“I think Marit and I did an awesome job in the front,” Østberg said. “Marit for sure did most of the job, but I tried to help and tried to keep up the speed in the leading group because there was someone chasing behind and I knew that she had some power left at the end of the last lap.”
As the four headed into their final kilometer, Bjørgen and Weng steamed off the front, while Pärmäkoski passed Østberg and locked into third. The two Norwegians cornered into the finishing stretch together, but Bjørgen’s double pole proved too strong for Weng and she crossed first in a time of 24:23.6.
Weng crossed 0.6 seconds later for second place, and Pärmäkoski finished 2.9 seconds back in third, while Østberg was 4.9 seconds off the podium in fourth.
“I have been winning all of the distance, so I’m happy with that,” Bjørgen said. “I was fighting for my position from the beginning, so I wasn’t in front before 2 kilometers, and then I wanted to speed up and then I saw the group was smaller and smaller. A good finish, so I am happy.”
A day after Weng locked up the Overall World Cup title, she clinched the Distance World Cup season-long title as well on Saturday. For Sunday’s pursuit, the last World Cup race of the season, Weng has a 1-second head start on Bjørgen in the 10 k freestyle pursuit.
Bjornsen Top American in 15th; Nishikawa Top Canadian in 37th
The top North American woman on Saturday was U.S. Ski Team (USST) member Sadie Bjornsen in 15th (+29.9).
Bjornsen and Diggins had been skiing with the top 10 for the first 3.3 k loop. As Diggins began to fall back, Bjornsen continued to race within and around the top 10. Bjornsen, like Diggins, also explained she had trouble slipping.
“I just couldn’t get up that hill,” Bjornsen said, referring to one of the course’s final climbs. “I started slipping so much, I was trying to keep it together. I made the mistake of wanting to go on the steep part of the climb, because I wanted to follow Kalla, but it was super hard to kick there, so it was a bit of a mistake … But I didn’t lose too much time on the group in front of me for tomorrow, so I’m excited.”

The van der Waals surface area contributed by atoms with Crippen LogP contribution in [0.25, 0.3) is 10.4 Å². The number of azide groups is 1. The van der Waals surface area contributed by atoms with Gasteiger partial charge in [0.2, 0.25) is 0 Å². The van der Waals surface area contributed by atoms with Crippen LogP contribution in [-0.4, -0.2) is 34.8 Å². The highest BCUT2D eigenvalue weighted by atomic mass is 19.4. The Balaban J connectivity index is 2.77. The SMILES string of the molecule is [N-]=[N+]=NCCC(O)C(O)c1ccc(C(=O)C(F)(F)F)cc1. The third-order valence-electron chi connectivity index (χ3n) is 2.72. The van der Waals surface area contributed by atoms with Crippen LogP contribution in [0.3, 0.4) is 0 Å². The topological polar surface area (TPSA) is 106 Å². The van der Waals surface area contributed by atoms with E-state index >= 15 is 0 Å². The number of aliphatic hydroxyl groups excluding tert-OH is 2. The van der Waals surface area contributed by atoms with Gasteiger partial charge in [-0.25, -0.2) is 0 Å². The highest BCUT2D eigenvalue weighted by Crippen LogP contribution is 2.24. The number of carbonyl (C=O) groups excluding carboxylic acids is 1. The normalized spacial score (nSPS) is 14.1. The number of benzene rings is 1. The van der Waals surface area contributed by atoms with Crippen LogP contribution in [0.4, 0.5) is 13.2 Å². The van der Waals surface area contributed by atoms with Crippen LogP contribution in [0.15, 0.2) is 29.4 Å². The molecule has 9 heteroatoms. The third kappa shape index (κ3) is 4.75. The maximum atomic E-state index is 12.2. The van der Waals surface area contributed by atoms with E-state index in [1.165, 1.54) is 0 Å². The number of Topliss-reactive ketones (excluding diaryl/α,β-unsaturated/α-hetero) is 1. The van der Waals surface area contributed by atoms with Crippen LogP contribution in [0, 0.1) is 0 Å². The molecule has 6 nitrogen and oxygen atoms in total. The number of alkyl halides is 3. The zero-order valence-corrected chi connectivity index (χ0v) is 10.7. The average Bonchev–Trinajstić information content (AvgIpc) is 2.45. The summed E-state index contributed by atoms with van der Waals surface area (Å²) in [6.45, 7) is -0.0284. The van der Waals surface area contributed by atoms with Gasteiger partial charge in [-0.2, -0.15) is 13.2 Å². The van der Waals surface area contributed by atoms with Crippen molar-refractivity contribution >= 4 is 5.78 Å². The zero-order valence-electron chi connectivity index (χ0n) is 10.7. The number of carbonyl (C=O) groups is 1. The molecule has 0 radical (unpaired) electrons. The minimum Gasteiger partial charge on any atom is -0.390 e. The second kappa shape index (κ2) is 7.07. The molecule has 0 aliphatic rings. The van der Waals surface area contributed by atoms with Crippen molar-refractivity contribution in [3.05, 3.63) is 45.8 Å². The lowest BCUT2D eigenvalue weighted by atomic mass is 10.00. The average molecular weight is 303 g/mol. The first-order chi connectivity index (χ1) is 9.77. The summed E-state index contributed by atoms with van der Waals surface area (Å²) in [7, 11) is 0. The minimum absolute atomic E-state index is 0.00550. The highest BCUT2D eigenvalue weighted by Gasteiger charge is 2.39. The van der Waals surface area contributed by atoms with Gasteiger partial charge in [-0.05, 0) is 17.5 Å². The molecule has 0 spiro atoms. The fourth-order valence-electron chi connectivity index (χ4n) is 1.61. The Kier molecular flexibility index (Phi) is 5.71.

Bjornsen will start Sunday’s pursuit 1:10.4 minutes after Weng. While she admitted that classic races used to be her favorite, Bjornsen has embraced the fact that she can perform well in either discipline and attributed part of that newfound confidence to the depth of the women’s team.
“In 2011, we knew that Kikkan was good, but we didn’t know that we could be good,” Bjornsen said. “Each year, a new person on the team is discovering that they have podium potential, and they belong here. Yesterday, for example, for Rosie to make it into the heats is just crazy, the lift it gives the team, or Julia making her first World Cup points.
“We talk a lot about what we can do to improve together, and that’s different from 2011, because we’re not like, ‘OK, we have to do what Kikkan is doing,’ ” she continued. “Now we can speak with each other, and have an idea of what we can do.”
Diggins finished Saturday’s mass start in 27th (+1:06.9) followed by her teammate Sophie Caldwell in 38th (+1:56.0).
“I felt pretty good. I haven’t done much distance racing this year so it was fun to hop in one,” Caldwell said.